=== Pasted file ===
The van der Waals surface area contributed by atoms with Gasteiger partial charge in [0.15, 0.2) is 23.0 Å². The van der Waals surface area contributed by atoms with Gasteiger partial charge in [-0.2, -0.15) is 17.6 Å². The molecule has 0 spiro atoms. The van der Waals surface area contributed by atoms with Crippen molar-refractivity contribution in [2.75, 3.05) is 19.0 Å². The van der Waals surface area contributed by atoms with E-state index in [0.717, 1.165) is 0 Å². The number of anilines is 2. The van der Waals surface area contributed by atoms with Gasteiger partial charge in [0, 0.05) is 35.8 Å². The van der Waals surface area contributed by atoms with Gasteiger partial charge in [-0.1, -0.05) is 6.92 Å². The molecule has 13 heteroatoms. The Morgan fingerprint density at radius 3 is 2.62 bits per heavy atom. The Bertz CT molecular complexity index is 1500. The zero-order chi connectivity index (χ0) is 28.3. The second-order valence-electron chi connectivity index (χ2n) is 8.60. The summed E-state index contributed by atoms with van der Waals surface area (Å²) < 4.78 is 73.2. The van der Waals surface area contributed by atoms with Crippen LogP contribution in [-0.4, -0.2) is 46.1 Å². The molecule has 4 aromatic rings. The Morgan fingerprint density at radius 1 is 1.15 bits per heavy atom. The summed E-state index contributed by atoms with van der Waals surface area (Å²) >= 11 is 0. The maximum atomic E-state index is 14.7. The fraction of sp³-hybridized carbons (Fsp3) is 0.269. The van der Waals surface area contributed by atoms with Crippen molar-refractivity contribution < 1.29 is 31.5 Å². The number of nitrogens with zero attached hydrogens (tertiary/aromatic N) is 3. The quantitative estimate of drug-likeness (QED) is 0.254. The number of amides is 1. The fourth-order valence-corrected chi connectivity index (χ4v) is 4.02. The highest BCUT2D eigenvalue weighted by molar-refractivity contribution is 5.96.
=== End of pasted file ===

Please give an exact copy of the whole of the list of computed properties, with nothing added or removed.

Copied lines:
The van der Waals surface area contributed by atoms with Gasteiger partial charge in [0.15, 0.2) is 23.0 Å². The van der Waals surface area contributed by atoms with Gasteiger partial charge in [-0.2, -0.15) is 17.6 Å². The molecule has 0 spiro atoms. The van der Waals surface area contributed by atoms with Crippen molar-refractivity contribution in [2.75, 3.05) is 19.0 Å². The van der Waals surface area contributed by atoms with E-state index in [0.717, 1.165) is 0 Å². The number of anilines is 2. The van der Waals surface area contributed by atoms with Gasteiger partial charge in [0, 0.05) is 35.8 Å². The van der Waals surface area contributed by atoms with Gasteiger partial charge in [-0.1, -0.05) is 6.92 Å². The molecule has 13 heteroatoms. The Morgan fingerprint density at radius 3 is 2.62 bits per heavy atom. The Bertz CT molecular complexity index is 1500. The zero-order chi connectivity index (χ0) is 28.3. The second-order valence-electron chi connectivity index (χ2n) is 8.60. The summed E-state index contributed by atoms with van der Waals surface area (Å²) < 4.78 is 73.2. The van der Waals surface area contributed by atoms with Crippen LogP contribution in [-0.4, -0.2) is 46.1 Å². The molecule has 4 aromatic rings. The Morgan fingerprint density at radius 1 is 1.15 bits per heavy atom. The summed E-state index contributed by atoms with van der Waals surface area (Å²) >= 11 is 0. The maximum atomic E-state index is 14.7. The fraction of sp³-hybridized carbons (Fsp3) is 0.269. The van der Waals surface area contributed by atoms with Crippen molar-refractivity contribution < 1.29 is 31.5 Å². The number of nitrogens with zero attached hydrogens (tertiary/aromatic N) is 3. The quantitative estimate of drug-likeness (QED) is 0.254. The number of amides is 1. The fourth-order valence-corrected chi connectivity index (χ4v) is 4.02. The highest BCUT2D eigenvalue weighted by molar-refractivity contribution is 5.96.